People fail to realized that the educational system has the greatest impact on the lives of American citizens. Although low income students despair about the rising cost of education and if it is truly worth the investment, given the current socioeconomic conditions, education still offers the best opportunity for upward mobility. Low income students lose interest in learning during their early teens. Their families do not have the income to provide for extracurricular activities such as music, performing arts, or sports clubs. As a result, teens stay at home where they are heavily influenced by the computer and television.
American mainstream culture deters students’ interests in learning. Hip Hop culture targets young teens, influencing them to be rebels and introducing them to drugs and parties. Students are held back in school, failing to complete their education. In Hip Hop culture, success is not determined by education. This view undermines the importance of the public school education system. Successful hip hop artists and entertainers are considered successful primarily because of their ethnic and economic background. Tupac Shakur, the Notorious BIG, and 50 Cent, are known for their gang related activity while growing up in the hood.
Many low income students are able to relate to these artists. They are influenced to rebel against society and the education system. Students are disillusioned in the importance of education and success. Education is necessary for upward mobility, though American mainstream culture does not support this interest. Low income families struggle with the basic necessities of living, making education a low priority. Students from low income families who successfully complete high school are not able to afford college. They end up working minimum wage jobs, saving endlessly to receive a college education.
This essay will consider if children from low income families are disadvantaged in the education system. It will examine if there is a direct link between poverty and low educational attainment. As far back as 1959 the Crowther Report identified a link between low incomes and low attainment levels. This was followed in 1963 by the Newsom report that found many secondary modern schools were ...
The value of education is lost on many students; most lose the ambition of investing in an education. They become trapped, struggling with daily responsibilities. Education is important because it can be the deciding factor which changes their circumstances. As John Marsh asserts, “While education will not put food on your table, it can be the beginning of a better life. ” (Marsh 1).
Marsh’s view exemplifies why education is necessary for upward mobility. Education must remain a priority, even for low income class families who struggle with daily expenses. Most individuals who work minimum wage jobs become entrapped.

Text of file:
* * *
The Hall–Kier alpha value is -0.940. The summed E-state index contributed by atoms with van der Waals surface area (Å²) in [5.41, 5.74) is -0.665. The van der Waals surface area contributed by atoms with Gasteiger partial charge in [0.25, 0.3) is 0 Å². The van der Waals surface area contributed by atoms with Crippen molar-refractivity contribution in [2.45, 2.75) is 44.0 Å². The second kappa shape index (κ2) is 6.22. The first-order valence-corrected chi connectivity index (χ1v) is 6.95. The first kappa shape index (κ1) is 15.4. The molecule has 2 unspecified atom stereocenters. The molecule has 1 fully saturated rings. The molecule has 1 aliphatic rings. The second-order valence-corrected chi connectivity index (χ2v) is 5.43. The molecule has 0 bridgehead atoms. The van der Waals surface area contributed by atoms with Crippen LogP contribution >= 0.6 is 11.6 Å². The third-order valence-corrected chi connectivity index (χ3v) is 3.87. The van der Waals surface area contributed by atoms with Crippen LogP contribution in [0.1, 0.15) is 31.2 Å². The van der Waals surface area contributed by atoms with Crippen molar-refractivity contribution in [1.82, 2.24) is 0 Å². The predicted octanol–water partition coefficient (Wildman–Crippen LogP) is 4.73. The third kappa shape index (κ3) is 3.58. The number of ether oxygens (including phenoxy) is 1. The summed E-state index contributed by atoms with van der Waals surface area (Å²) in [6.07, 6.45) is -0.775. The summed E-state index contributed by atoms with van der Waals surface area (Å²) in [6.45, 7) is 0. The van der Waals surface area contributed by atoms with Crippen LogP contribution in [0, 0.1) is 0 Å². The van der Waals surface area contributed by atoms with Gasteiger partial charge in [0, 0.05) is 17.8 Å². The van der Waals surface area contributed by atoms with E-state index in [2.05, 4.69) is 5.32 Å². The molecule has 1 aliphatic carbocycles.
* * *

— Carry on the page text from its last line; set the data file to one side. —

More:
They do not have the time or energy to pursue an education. Their jobs often require long hours for little pay. Minimum wage workers become a slave to their job, unable to quit, and unable to achieve upward mobility. According to the United States Department of Labor, “minimum wage workers tend to be young. Although workers under age 25 represented only about one-fifth of hourly paid workers, they made up of about half of those paid the Federal minimum wage or less. ” This shows that many younger people end up working minimum wage jobs, instead of being in school.
The need for money in higher education has driven many students to take a minimum wage jobs to pay expenses. They become burdened with responsibility of paying for everyday expenses. Many students go into debt trying to pursue an education. In order to obtain an education, money becomes the determining factor. Loans provide an opportunity for individuals who wish to acquire an education. Statistics by the American Student Assistance present, “In each school year between 2000-2001 and 2006-2007, an estimated 60% of bachelor’s degree recipients borrowed to fund their education.
In our current economy, the need for a college education has become increasingly valuable despite the high cost of tuition and loans. The demand for skilled, college-educated laborers is high. A college education can also determine a person’s future income potential and, in many cases, it is the only way a person can climb up the socioeconomic ladder. The idea that a college education is ...
Average debt per borrower rose 18%, from $19,300 to $22,700 over this time period. ” Low income students, who decide to take out loans, find themselves in dire situations than before they left their neighborhood. Individuals who choose to go to college question the overbearing cost of a college education and if it is worth the investment. However, money is necessary in education, and hopefully will lead to upward mobility. Qualified low income students lose out on an opportunity for an education because of lack of money. Individuals who seek an education should be provided with an affordable education.
Low income students should have access to grants and student aid. Contrarily, underachieving students from wealthy families tend to succeed over qualified low in come students. Kati Haycock concludes, Top achieving high school graduates from low income families now head immediately off to college at the same rate as the lowest achieving students from high income families. By age 24, 75 percent of young people from families earning more than $80,000 a year earn a bachelor’s degree, while the corresponding figure for those from families earning less than $25,000 a year is 9 percent (Haycock 1).
These statistics show that there is a flaw in the educational system. Low income students are losing out, not because of their ability, but because of money, making it more difficult to achieve upward mobility. The government should provide grants and scholarships specifically for low income students. Low income students should not be denied an education due to financial hardship. However, over the past 30 years, our government has failed low income students.